Let $A_1,A_2,...,A_n$ be sets with $k$ members in $A_i$ for every $1\le i\le n$. Suppose that the $A_i$ satisfy:

1) $|A_i\cap A_j| = 1$ for all $i\ne j$,

2) $A_1\cap A_2\cdots\cap A_n =\emptyset$.

What is the largest $n$ for every $k\in \mathbb{Z}^+$?

Somebody told me that the largest $n$ is $(k-1)^2+k$ when $k=1,2,3,4$. How can one prove this?

  • $\begingroup$ And what have you tried so far? $\endgroup$ – awllower Feb 20 '13 at 11:48

I haven't come up with a general construction yet, but I believe the answer is $n=k^2-k+1$. I will prove that $n \leq k^2-k+1$. I will edit in the construction in a while when I get it.

WLOG let $A_1=\{1, 2, \ldots , k\}$, and let $x_a$ be the number of $j \not =1$ such that $a \in A_j$, where $1 \leq a \leq k$.

Observe that if $x_a \geq k$, then WLOG let $a \in A_{j}$ for $2 \leq j \leq x_a+1$.

By condition 1), each $A_j, 1 \leq j \leq x_a+1$ has only $a$ in common.

By condition 2), $x_a+1<n$. Consider any $l>x_a+1$, then $A_l$ does not contain $a$. Thus $A_l \cap (A_j \setminus a)=\{a_j\}, 1 \leq j \leq x_a+1$, where $a_j$ are distinct.

Therefore $|A_l| \geq x_a+1 \geq k+1$, a contradiction.

Thus $x_a \leq k-1$, so $n=1+\sum\limits_{a=1}^{k}{x_a} \leq 1+k(k-1)$.

  • $\begingroup$ i got an idea for the construction, shall i post it ? $\endgroup$ – Dominic Michaelis Feb 20 '13 at 12:08
  • $\begingroup$ I do have a construction that works. I'm currently trying to figure out the best way to describe it. You can post yours if you want. $\endgroup$ – Ivan Loh Feb 20 '13 at 12:18
  • $\begingroup$ done it maybe it helps $\endgroup$ – Dominic Michaelis Feb 20 '13 at 12:19
  • $\begingroup$ My construction doesn't for $n=5$ sorry :( $\endgroup$ – Dominic Michaelis Feb 20 '13 at 12:56

We can follow @Ivan's answer, to give a construction with $k(k-1)+1$ sets. It was shown that each element cannot be present in more than $k$ sets, this construction has each element occurring in exactly $k$ sets.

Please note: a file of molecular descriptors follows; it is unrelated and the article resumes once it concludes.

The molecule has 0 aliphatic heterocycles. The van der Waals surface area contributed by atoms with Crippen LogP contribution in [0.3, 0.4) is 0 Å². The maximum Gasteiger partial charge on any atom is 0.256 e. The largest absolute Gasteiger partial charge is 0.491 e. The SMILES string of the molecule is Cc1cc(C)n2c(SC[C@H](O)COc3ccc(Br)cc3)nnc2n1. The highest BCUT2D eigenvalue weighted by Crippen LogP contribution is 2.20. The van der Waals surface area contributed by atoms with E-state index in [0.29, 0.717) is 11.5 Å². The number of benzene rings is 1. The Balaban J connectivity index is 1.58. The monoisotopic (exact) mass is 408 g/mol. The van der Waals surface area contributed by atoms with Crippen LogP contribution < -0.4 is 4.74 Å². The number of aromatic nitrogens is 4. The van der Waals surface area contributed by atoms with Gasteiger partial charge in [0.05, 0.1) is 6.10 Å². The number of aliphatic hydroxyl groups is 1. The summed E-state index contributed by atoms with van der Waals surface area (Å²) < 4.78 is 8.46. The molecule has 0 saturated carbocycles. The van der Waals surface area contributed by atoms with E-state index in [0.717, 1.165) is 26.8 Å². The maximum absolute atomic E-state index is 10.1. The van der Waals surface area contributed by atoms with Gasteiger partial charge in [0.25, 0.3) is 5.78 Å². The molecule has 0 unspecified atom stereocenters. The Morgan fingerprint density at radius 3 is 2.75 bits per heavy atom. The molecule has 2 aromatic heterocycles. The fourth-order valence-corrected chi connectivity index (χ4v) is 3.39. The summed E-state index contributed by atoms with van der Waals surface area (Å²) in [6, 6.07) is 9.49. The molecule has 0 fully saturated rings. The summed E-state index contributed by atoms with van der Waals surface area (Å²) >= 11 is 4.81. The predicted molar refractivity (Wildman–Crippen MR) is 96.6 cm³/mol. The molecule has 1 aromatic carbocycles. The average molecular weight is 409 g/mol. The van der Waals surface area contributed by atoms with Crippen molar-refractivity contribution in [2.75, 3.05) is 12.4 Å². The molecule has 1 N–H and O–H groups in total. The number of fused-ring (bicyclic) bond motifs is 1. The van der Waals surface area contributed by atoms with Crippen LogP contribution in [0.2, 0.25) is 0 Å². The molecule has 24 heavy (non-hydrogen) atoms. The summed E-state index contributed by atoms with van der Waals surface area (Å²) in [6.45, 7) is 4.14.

Let $A_1 = \{1,2,\ldots ,k\}$. Let the next $k-1$ sets $A_2, A_3, \ldots , A_k$ contain element $k$. As they all now have a common element $k$, the remaining $(k-1)^2$ elements must be distinct. Let them be $k+1, k+2, \ldots , k+(k-1)^2$, distributed among the $k-1$ sets sequentially, i.e., for $j=2,3, \ldots k$, $A_j = \{j(k-1)+2, j(k-1)+3, \ldots , j(k-1)+k\}$.

The remaining $(k-1)^2$ sets $A_{i(k-1)+j+1}$ (where $i,j=1,2, \ldots , k-1$) are described by

  1. $i \in A_{i(k-1)+j+1}$
  2. $p,q \in A_{i(k-1) + j+1} \Leftrightarrow (p-q) \mod (k+j-2) \equiv 0$

i.e., $A_{i(k-1)+j+1} = \{[i+r(k+j-2)] \mod ((k-1)^2 + k): r=0,1,\ldots ,k-2\}$. It is easy to verify that these sets satisfy the required constraints.


Somebody told me that the largest $n$ is
$(k−1)^2+k$ when $k=1,2,3,4$. How can one prove this?

That is the bound from taking the sets to be the $q^2+q+1$ lines in a projective plane with coordinates from the field with $q$ elements, with $q=k-1$. The finite field exists when $k-1$ is a prime power, which covers the cases $k=3,4,5,6$. Your informant was thinking of this construction for the special case where $q$ is prime so that one can use integers mod $q$ as coordinates instead of talking about finite fields. This works for $q \leq 3$, or $k=3,4$. There is no solution for $k=1$ and the solution for $k=2$ satisfies the same bound. This explains why your source gave the answer up to $k=4$ only.


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